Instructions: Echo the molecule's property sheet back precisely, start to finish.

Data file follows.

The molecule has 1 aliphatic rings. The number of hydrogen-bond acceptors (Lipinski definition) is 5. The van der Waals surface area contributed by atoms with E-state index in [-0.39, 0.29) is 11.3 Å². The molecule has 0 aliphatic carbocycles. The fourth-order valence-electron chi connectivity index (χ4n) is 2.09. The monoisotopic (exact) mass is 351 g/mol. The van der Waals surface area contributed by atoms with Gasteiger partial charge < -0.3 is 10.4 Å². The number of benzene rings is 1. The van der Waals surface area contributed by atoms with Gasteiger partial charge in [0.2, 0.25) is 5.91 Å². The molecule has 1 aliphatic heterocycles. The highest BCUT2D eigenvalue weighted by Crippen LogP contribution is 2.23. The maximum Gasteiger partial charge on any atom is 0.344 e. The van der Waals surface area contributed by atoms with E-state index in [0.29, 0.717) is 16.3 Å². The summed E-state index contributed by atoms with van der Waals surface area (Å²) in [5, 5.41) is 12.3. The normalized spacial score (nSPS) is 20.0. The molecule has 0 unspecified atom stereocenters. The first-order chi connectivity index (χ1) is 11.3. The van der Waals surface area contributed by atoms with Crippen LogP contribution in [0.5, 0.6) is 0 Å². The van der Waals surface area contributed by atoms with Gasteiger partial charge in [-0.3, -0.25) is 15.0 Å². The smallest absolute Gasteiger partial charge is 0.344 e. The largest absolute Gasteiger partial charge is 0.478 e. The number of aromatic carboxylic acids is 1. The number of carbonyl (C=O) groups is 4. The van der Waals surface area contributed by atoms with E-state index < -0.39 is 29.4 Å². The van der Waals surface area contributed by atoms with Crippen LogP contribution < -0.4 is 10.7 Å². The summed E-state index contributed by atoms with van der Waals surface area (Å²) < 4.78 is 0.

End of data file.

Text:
The molecule has 1 aliphatic rings. The number of hydrogen-bond acceptors (Lipinski definition) is 5. The van der Waals surface area contributed by atoms with E-state index in [-0.39, 0.29) is 11.3 Å². The molecule has 0 aliphatic carbocycles. The fourth-order valence-electron chi connectivity index (χ4n) is 2.09. The monoisotopic (exact) mass is 351 g/mol. The van der Waals surface area contributed by atoms with Gasteiger partial charge < -0.3 is 10.4 Å². The number of benzene rings is 1. The van der Waals surface area contributed by atoms with Gasteiger partial charge in [0.2, 0.25) is 5.91 Å². The molecule has 1 aliphatic heterocycles. The highest BCUT2D eigenvalue weighted by Crippen LogP contribution is 2.23. The maximum Gasteiger partial charge on any atom is 0.344 e. The van der Waals surface area contributed by atoms with E-state index in [0.29, 0.717) is 16.3 Å². The summed E-state index contributed by atoms with van der Waals surface area (Å²) in [5, 5.41) is 12.3. The normalized spacial score (nSPS) is 20.0. The molecule has 0 unspecified atom stereocenters. The first-order chi connectivity index (χ1) is 11.3. The van der Waals surface area contributed by atoms with Crippen LogP contribution in [0.5, 0.6) is 0 Å². The van der Waals surface area contributed by atoms with Gasteiger partial charge in [-0.3, -0.25) is 15.0 Å². The smallest absolute Gasteiger partial charge is 0.344 e. The largest absolute Gasteiger partial charge is 0.478 e. The number of aromatic carboxylic acids is 1. The number of carbonyl (C=O) groups is 4. The van der Waals surface area contributed by atoms with E-state index < -0.39 is 29.4 Å². The van der Waals surface area contributed by atoms with Crippen LogP contribution < -0.4 is 10.7 Å². The summed E-state index contributed by atoms with van der Waals surface area (Å²) < 4.78 is 0.